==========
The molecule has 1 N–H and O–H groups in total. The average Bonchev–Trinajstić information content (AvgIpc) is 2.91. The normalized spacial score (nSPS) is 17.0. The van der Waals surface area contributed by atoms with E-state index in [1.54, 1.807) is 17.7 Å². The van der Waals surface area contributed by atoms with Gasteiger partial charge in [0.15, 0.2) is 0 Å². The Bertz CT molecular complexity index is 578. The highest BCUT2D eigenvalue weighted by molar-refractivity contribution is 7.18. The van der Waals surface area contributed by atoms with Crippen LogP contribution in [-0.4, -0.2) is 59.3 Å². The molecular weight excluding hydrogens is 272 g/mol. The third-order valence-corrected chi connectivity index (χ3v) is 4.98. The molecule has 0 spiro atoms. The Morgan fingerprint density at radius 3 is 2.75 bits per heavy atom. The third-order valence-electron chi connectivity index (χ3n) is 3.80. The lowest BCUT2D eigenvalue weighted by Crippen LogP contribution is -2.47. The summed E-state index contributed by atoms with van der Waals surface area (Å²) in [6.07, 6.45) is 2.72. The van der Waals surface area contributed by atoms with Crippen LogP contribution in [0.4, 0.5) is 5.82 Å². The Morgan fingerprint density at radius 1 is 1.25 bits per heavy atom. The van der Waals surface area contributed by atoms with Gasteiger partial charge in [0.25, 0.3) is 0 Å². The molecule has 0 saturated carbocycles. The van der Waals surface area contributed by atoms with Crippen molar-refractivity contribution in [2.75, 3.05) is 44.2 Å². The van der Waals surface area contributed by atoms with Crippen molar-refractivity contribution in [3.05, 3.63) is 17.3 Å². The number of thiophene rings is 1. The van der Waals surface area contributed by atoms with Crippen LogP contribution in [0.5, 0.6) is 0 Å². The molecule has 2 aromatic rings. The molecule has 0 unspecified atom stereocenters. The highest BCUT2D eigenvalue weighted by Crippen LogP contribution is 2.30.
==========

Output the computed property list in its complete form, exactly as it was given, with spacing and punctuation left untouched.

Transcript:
The molecule has 1 N–H and O–H groups in total. The average Bonchev–Trinajstić information content (AvgIpc) is 2.91. The normalized spacial score (nSPS) is 17.0. The van der Waals surface area contributed by atoms with E-state index in [1.54, 1.807) is 17.7 Å². The van der Waals surface area contributed by atoms with Gasteiger partial charge in [0.15, 0.2) is 0 Å². The Bertz CT molecular complexity index is 578. The highest BCUT2D eigenvalue weighted by molar-refractivity contribution is 7.18. The van der Waals surface area contributed by atoms with Crippen LogP contribution in [-0.4, -0.2) is 59.3 Å². The molecular weight excluding hydrogens is 272 g/mol. The third-order valence-corrected chi connectivity index (χ3v) is 4.98. The molecule has 0 spiro atoms. The Morgan fingerprint density at radius 3 is 2.75 bits per heavy atom. The third-order valence-electron chi connectivity index (χ3n) is 3.80. The lowest BCUT2D eigenvalue weighted by Crippen LogP contribution is -2.47. The summed E-state index contributed by atoms with van der Waals surface area (Å²) in [6.07, 6.45) is 2.72. The van der Waals surface area contributed by atoms with Crippen LogP contribution in [0.4, 0.5) is 5.82 Å². The Morgan fingerprint density at radius 1 is 1.25 bits per heavy atom. The van der Waals surface area contributed by atoms with Gasteiger partial charge in [0.25, 0.3) is 0 Å². The molecule has 0 saturated carbocycles. The van der Waals surface area contributed by atoms with Crippen molar-refractivity contribution in [2.75, 3.05) is 44.2 Å². The van der Waals surface area contributed by atoms with Crippen molar-refractivity contribution in [3.05, 3.63) is 17.3 Å². The number of thiophene rings is 1. The van der Waals surface area contributed by atoms with Crippen LogP contribution in [0.5, 0.6) is 0 Å². The molecule has 2 aromatic rings. The molecule has 0 unspecified atom stereocenters. The highest BCUT2D eigenvalue weighted by Crippen LogP contribution is 2.30.